Watchdog groups sound the gerrymandering alarm on ALEC’s ‘redistricting’ workshops

Danielle McLean

Danielle McLean Investigative Reporter, ThinkProgress

The shadowy group responsible for crafting many of the Republican Party’s most extreme, far-right laws is holding panels on redistricting at its annual conference next week, a sign that the group may be taking part in the GOP’s efforts to gerrymander in 2021, according to open government experts.

The American Legislative Exchange Council (ALEC) is hosting two workshops during its annual meeting in Austin, Texas, teaching Republican legislators how they should navigate the redistricting process. Lawmakers in a number of GOP-controlled states gerrymandered congressional and legislative district lines at historic proportions the last time the maps were redrawn in 2011 in an attempt to insulate their control over state legislatures.

The two closed-door courses called “How to survive redistricting” and “What is redistricting and why must you do it?” will teach Republican legislators “the nuts and bolts” of redistricting, including the “legal aspects, the census process, demographic landscape and mapping process,” according to ALEC’s website. Lawmakers will also learn from “veterans of redistricting” about methodologies, resources, and strategies “to lead a successful redistricting cycle in your state.”

Republicans have indicated that they fully intend to continue gerrymandering the next time the district lines are drawn in 2021, after the next decennial census. ALEC, meanwhile, is responsible for some of the most extreme right-wing laws in the country, including voter ID laws intended to stop African American and Latinx voters from casting a ballot.

“By supporting redistricting, ALEC is engaging in another direct attack on the right to vote for people of color, and it comes after years of ALEC promoting restrictive and unconstitutional voter ID laws,” said Dominic Refrey, advocacy program manager for the legal advocacy non-profit the Center for Constitutional Rights.
“It’s important to name what we’re seeing right in front of our eyes. This is a continuation of the decades-long strategy by ALEC and its allies to safeguard political power for corporations by disenfranchising people it considers its opponents,” he added.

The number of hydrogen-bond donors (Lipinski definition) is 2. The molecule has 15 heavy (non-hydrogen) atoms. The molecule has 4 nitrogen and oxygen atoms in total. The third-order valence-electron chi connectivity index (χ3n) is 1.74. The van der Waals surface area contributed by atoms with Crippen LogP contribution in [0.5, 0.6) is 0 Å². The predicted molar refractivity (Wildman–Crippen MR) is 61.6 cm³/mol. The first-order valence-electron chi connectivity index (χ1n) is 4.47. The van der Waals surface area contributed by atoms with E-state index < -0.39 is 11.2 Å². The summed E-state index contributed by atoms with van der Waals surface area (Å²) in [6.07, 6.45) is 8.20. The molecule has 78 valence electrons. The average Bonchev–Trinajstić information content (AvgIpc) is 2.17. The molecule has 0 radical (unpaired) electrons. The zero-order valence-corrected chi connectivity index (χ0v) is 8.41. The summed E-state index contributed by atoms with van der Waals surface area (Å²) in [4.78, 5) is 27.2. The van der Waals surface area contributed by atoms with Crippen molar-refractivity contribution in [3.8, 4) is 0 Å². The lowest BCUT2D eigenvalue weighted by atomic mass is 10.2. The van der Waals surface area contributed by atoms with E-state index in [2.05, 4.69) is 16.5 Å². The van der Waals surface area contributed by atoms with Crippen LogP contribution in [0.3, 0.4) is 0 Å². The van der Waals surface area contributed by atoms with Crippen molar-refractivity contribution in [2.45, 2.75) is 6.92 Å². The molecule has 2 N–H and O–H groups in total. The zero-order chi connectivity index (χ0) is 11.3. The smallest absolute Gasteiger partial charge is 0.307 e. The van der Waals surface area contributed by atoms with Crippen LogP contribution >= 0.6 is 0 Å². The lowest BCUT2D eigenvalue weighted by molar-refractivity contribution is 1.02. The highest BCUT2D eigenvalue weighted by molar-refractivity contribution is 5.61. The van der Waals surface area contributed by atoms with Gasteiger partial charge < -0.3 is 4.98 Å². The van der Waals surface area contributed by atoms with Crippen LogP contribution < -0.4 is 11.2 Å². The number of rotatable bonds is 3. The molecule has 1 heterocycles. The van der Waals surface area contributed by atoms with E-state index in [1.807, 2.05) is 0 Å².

Each state redraws legislative and congressional maps every 10 years using updated data gathered from the U.S. Census, the decennial count of every person living in the country. While some states have enacted independent commissions to draw district lines fairly based on population, the process is left up to lawmakers themselves in most states.

Republican-controlled states such as Texas, Wisconsin, Georgia, North Carolina, and Ohio had previously utilized state-of-the-art data and map-making tools to draw lines as partisan and racially divided as possible. Often they relied on professional mapmakers to draw maps in their party’s favor, including now-deceased Republican gerrymandering mastermind Thomas Hofeller, said Kathay Feng, the national redistricting director for the government watchdog group Common Cause.

Many of those maps were subjected to a flurry of racial and partisan gerrymandering lawsuits that made their way through the federal and state courts. However, in June, the U.S. Supreme Court ruled that extreme partisan gerrymandering cases were not a matter for the federal courts to decide — severely handicapping the ability of voting rights groups to challenge such cases. Last year, ALEC created a model resolution that reaffirmed “the right of state legislatures to determine electoral districts” instead of the courts.

“What’s scary is not that ALEC is holding these panels for redistricting but they are likely gearing up for the next round of gerrymandering unbound by any fear that the Supreme Court would rein in partisan gerrymandering,” Feng told ThinkProgress.

“Likely what they are doing is they are arming themselves for using technology and partisanship to rig election maps for the next decade,” Feng added. “I think what’s going to be interesting is they are probably scouting for the next generation of Thomas Hofeller’s to work in secrecy alongside legislators to rig the maps.”

Officials at ALEC did not immediately respond to ThinkProgress’ requests for comment on the workshops on Thursday.

The reason why Republican lawmakers draw district lines around certain minority neighborhoods, for instance, is so they can give more power to white Republicans.

Hofeller’s daughter this year discovered a treasure trove of data found on her father’s hard and thumb drives, containing more than 75,000 files that showed legislators in North Carolina lied to the court that race did not play a factor when they drew the state’s unconstitutional maps. Common Cause is now in possession of those files and has been using them as evidence in the North Carolina case.